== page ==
Plan your Travels to Kornati National Park
Kornati National Park is called a “nautical paradise” thanks to its incomparable and unique beauty. Nacionalni park Kornati is an archipelago of 89 gorgeous islands, islets, and reefs in the northern part of Dalmatia, near Dugi Otok, Pašman, Murter, Zadar, and Šibenik.
Trip to Kornati National Park FAQs
Speckling the coast between Zadar and Šibenik, this trail of islands, islets, and reefs is split into two distinct halves: the Upper or Gornji Kornati and the Lower or Dornji Kornati, including the largest island of Kornat, from which the archipelago takes its name, the administrative island of Murter, connected to the mainland by bridge.
Some of them are eerily beautiful, desolate places, with a karst terrain full of caves, grottos, and cracks to explore, while others are home to vineyards, olive groves, and orchards that bring in a seasonal population of farmers to tend to them. What’s more, the long coastline of the island of Kornat creates a protected body of water for boats to sail in, allowing them to slalom through narrow channels between islands without heavy sea waves. The tranquil island waters have also created their own micro-climate underwater, as Adriatic marine life yields to rare species of algae, coral, and mollusks that makes for a unique swimming or snorkeling adventure.
What is the best time to visit Kornati National Park
The park is open all year round but summer is the most popular time to visit. A lot of places like the small restaurants inside the park are not open during the off season. During the winter season, you will also not be able to do some of the activities like diving.
Matilda Your Croatia Expert
Is Kornati Island worth visiting?
Taking a Kornati tour is highly recommended! Consisting of over 150 islands and reefs, they form the largest and also the densest island world in the Croatian Adriatic.
How do I get to National Park Kornati?
You can get to Kornati Islands by:
Any sea-going vessel including your own boat.
Transport service of one of many local boatmen from the mainland.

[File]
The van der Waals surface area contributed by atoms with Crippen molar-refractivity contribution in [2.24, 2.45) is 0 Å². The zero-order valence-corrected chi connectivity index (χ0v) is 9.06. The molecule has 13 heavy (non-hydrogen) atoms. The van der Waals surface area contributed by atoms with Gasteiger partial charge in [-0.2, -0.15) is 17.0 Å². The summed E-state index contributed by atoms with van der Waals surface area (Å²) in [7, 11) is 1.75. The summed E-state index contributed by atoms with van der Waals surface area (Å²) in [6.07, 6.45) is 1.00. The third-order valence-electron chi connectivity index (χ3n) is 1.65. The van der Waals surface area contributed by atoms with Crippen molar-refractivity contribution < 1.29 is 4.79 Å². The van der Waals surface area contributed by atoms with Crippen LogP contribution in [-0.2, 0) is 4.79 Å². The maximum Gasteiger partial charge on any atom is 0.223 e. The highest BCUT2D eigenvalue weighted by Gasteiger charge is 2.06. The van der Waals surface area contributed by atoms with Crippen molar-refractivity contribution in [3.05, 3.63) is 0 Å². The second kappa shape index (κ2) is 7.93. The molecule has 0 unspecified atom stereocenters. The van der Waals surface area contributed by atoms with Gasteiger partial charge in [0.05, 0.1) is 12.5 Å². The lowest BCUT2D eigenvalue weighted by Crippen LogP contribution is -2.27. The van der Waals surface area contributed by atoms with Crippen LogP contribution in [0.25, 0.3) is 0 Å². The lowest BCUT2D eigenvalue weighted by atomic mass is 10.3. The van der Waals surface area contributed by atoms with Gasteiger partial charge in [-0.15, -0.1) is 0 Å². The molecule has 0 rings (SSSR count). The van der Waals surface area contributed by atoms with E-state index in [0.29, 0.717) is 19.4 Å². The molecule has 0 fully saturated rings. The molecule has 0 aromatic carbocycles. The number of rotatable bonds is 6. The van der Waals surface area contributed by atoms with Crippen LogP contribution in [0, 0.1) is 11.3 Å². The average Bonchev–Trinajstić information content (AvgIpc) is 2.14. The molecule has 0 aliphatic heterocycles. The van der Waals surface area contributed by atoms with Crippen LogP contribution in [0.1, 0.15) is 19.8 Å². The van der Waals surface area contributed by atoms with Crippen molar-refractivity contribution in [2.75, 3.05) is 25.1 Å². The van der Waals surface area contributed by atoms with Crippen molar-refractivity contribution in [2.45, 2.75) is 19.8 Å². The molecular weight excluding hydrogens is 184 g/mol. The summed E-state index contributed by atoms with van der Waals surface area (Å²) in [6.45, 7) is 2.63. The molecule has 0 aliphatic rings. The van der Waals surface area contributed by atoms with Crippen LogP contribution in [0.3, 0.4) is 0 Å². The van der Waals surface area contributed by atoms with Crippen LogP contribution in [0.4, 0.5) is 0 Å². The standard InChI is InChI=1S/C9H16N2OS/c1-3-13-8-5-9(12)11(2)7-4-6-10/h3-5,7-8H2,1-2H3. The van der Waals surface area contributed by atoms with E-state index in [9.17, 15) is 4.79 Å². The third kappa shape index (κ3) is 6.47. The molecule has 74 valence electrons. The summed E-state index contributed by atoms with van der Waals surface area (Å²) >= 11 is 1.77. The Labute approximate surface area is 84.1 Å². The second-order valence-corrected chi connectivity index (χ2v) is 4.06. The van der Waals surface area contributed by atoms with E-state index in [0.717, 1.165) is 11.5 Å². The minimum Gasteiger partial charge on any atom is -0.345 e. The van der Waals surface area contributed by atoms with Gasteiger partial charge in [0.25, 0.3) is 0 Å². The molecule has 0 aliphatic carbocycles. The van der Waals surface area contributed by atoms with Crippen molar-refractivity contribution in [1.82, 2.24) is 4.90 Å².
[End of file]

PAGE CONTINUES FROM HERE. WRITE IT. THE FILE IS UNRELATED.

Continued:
Organized tour from Murter, Šibenik, Zadar or some other place on the Adriatic coast, as many agencies offer this trip.
What are the essential sights to see in Kornati National Park?
A national park like no other, Kornati is an archipelago just off the Dalmatian Coast. With few year-round residents, they offer a rugged landscape and breezy beaches with sparkling waters. They may not be a breeze to get to, but they’ve charmed visitors for centuries with their remote “desert island” feel. Thanks to Croatia’s newfound popularity, taking a tour through the 140 islands (89 of which belong to Kornati National Park) is easier than ever.
If you’re renting your own private boat, it means you’ll have the freedom to access the islands in any order you wish and even drop anchor and spend the night in one of the many bays and coves. If you plan on joining a tour, most last a full day (including lunch) and will take in several different islands. Your options may also be limited by your embarkation point (whether you’re setting off from Zadar, Šibenik, or somewhere along the coast in between).
In the high season (July and August), there are multiple tours per day, most of them in small boats that can accommodate groups. The high season will mean a greater number of people, though, so best to book in advance, especially if you have a few days along the coast and can choose the day you visit. Slightly fewer tours take place in the shoulder season (April to June, September to October) but you’ll also have fewer tourists to contend with.
What to See and Do
The way you experience the Kornati Islands will largely depend on the kind of tour you take, but visitors to this archipelago can expect a mix of land and sea activities, taking advantage of the unique limestone-karst terrain and underwater eco-system.
A good first hike to try, thanks to its epic views over the entire archipelago, is up to the top of the Metlina or Opat peaks on the main island of Kornat. The islands’ sparse terrain means there is very little shelter, so start early in the morning, bring hats, water, and sunblock, and stop frequently for rests if it’s getting hot. On Mana and Klobučar, you can skirt along dramatic cliffs that rise directly from the ocean, taking in sharp, rugged terrain that was formed millions of years ago. If you’re especially into geology, two easy educational trails on the islands of Trtusa and Panitula will tell you about the natural and human history of the region.
There’s plenty of wildlife to see in the Kornati archipelago, but a lot of it is hard to spot. This includes reptiles (snakes and lizards) and birds (eagle owls, buzzards, peregrine falcons, kestrels). But the true attraction here is what goes on under the water, where brightly colored fish, moray eels, and crustaceans dart in and out of caves and grottos, among coral and sponges.
Speaking of beaches, the Kornati islands are an ideal swimming destination, with a mix of sandy beaches on tranquil bays, and dramatic cliffs that are just low enough to be safe to jump off of, just high enough that you’ll still look like a daredevil when you do it. Better yet, thanks to the seclusion of the archipelago, you’ll never have to share your swimming spot with more than a handful of people. For the best swimming spots, check out Telascica and Saharun, pristine bays on the island of Dugi Otok, Lojena beach on the island of Levrnaka, or Opat, a large bay on Kornati with a restaurant and a boat dock.